Forgiveness seeks to eliminate fear of retribution. In Genesis 44:16, Judah, on behalf of all of Joseph‘s brothers, falls before Joseph in abject humility. The guilt of the brothers‘ crime against Joseph weighs heavy on them. For the past twenty years, they have been waiting for God to punish them for what they did. They view their imminent punishment by this nameless Egyptian leader as only their due (Gen 42:21- 22, 28; 44:16). They even have a hard time believing the genuineness of Joseph‘s forgiveness. How could he not be secretly harboring a grudge? (After all, they would if the shoe were on the other foot!) After Jacob dies, they think that Joseph will change his mind and finally settle the score. Joseph keeps reassuring them not to be afraid of him (Gen 43:23; 45:5; 50:19-21).
We may not be kings with the power to execute, but we have other forms of retribution that we demand from our spouses. Our retribution can take the form of a long memory. When we forgive our spouses for their wrongs against us, that means the next time we have a disagreement, we cannot haul this sin out of a hidden mental closet and heat it up like a red-hot weapon to use against them. ―This is just like the last time that you …
Forgiveness is optimistic about God’s dealings.
- Please read Genesis 50:19-21. This is core to understanding forgiveness. Joseph tells his brothers, God works everything out for good. In marriage, you can trust God‘s goodness in your life. His plans for you will not be foiled by a mere person.
Forgiveness feels compassion. One of the things I love about Joseph is that he has the gift of tears.
- In Genesis 42:24, Joseph weeps when he overhears his brothers arguing about who has the greater blame for selling him. They are waiting for God to punish them severely.
- In Genesis 43:30 after he meets Benjamin, he has to excuse himself to go weep privately.
- He weeps in Genesis 45:2, when he hears from Simeon how his loss has anguished his father, Jacob. This time he weeps so loudly that not only his own household but the household of Pharaoh hears it!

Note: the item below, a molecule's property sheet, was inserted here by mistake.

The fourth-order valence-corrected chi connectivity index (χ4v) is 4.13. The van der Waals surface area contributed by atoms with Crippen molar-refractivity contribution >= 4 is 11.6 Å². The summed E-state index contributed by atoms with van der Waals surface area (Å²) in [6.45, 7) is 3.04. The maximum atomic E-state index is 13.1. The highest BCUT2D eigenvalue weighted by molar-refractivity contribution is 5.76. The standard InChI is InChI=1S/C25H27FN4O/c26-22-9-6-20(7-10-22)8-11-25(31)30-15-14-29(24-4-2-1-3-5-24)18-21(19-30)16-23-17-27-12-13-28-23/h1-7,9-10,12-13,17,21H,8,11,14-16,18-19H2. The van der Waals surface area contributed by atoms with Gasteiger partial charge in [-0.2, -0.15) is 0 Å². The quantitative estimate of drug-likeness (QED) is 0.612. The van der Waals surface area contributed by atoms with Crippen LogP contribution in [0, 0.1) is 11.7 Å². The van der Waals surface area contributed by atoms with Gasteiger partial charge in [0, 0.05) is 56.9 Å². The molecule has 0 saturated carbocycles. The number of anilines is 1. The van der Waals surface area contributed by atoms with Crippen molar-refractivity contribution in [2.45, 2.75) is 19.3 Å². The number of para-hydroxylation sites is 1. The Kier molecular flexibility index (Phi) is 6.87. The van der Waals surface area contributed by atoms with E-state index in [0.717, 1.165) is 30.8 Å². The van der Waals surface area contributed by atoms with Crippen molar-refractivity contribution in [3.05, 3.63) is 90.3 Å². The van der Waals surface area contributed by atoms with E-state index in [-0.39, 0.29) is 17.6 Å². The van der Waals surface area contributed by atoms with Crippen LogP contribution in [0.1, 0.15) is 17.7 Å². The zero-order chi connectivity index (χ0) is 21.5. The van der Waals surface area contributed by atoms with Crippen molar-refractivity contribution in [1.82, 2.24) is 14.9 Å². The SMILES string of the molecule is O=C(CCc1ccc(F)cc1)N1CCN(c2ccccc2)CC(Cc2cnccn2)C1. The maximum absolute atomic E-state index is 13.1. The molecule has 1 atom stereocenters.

- He weeps when he finally gets to embrace his brothers in Genesis 45:14-15.
- And he weeps when he embraces his father in Genesis 46:29.
- He weeps when Jacob dies in Genesis 50:1.
- And he weeps when he realizes that his brothers are still frightened of him in Genesis 50:17.
We never see him weeping for feeling sorry for himself. He always cries tears of compassion. Similarly, Jesus weeps with compassion over Jerusalem who would face judgment for rejecting and crucifying Him (Lk 19:41). Jesus and Joseph were both moved by the terrible results of sin, no matter that the sin was against them.
If we can see our spouses through eyes of loving forgiveness, we will feel deeply sad about the consequences of their sin, especially if it is serious. They will answer to God for it, and they may incur His judgment or chastening. It may be detrimental to their health or damage relationships. When we forgive, we feel sadness, not bitterness.
Forgiveness wants to see God bless the perpetrator. Joseph blessed his brothers again and again, and he invited others to do the same by not telling Pharaoh or anyone else what they had done. Similarly, Jesus prayed forgiveness and blessings on the disciples who would abandon Him and on the Jews and Romans who would execute Him. He presented His blood in heaven to win them access to the Father (Heb 9:12-14), and now He lives to make intercession for us (Heb 7:25). Stephen, the first martyr, echoed the words of Christ: Lord, do not hold this sin against them!‖ (Acts 7:60).
What is your spouse‘s sin against you? It may not be so small, but is it so great that it is beyond Christ‘s forgiveness? Then it cannot be beyond yours either.